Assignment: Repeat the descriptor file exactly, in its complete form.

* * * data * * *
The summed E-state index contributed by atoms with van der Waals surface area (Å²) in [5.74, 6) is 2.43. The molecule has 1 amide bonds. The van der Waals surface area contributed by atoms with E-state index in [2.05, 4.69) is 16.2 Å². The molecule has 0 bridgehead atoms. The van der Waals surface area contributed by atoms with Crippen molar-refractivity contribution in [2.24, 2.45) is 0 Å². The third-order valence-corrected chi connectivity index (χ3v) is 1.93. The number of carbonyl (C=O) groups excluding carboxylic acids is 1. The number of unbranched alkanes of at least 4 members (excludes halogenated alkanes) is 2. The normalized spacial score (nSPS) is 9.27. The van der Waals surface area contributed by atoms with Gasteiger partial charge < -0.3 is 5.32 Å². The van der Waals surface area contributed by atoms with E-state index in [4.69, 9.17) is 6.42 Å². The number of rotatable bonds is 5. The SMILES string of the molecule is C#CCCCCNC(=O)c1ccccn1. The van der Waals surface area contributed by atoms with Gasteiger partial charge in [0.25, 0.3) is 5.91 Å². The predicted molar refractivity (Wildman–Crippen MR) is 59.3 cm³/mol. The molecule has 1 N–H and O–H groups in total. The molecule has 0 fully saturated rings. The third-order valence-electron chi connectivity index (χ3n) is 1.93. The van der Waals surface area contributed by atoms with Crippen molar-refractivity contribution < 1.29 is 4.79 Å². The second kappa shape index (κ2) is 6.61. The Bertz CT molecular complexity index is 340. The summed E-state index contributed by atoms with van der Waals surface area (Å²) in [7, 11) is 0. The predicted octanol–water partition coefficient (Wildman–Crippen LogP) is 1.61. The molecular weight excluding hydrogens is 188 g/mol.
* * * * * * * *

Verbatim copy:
The summed E-state index contributed by atoms with van der Waals surface area (Å²) in [5.74, 6) is 2.43. The molecule has 1 amide bonds. The van der Waals surface area contributed by atoms with E-state index in [2.05, 4.69) is 16.2 Å². The molecule has 0 bridgehead atoms. The van der Waals surface area contributed by atoms with Crippen molar-refractivity contribution in [2.24, 2.45) is 0 Å². The third-order valence-corrected chi connectivity index (χ3v) is 1.93. The number of carbonyl (C=O) groups excluding carboxylic acids is 1. The number of unbranched alkanes of at least 4 members (excludes halogenated alkanes) is 2. The normalized spacial score (nSPS) is 9.27. The van der Waals surface area contributed by atoms with Gasteiger partial charge < -0.3 is 5.32 Å². The van der Waals surface area contributed by atoms with E-state index in [4.69, 9.17) is 6.42 Å². The number of rotatable bonds is 5. The SMILES string of the molecule is C#CCCCCNC(=O)c1ccccn1. The van der Waals surface area contributed by atoms with Gasteiger partial charge in [0.25, 0.3) is 5.91 Å². The predicted molar refractivity (Wildman–Crippen MR) is 59.3 cm³/mol. The molecule has 1 N–H and O–H groups in total. The molecule has 0 fully saturated rings. The third-order valence-electron chi connectivity index (χ3n) is 1.93. The van der Waals surface area contributed by atoms with Crippen molar-refractivity contribution < 1.29 is 4.79 Å². The second kappa shape index (κ2) is 6.61. The Bertz CT molecular complexity index is 340. The summed E-state index contributed by atoms with van der Waals surface area (Å²) in [7, 11) is 0. The predicted octanol–water partition coefficient (Wildman–Crippen LogP) is 1.61. The molecular weight excluding hydrogens is 188 g/mol.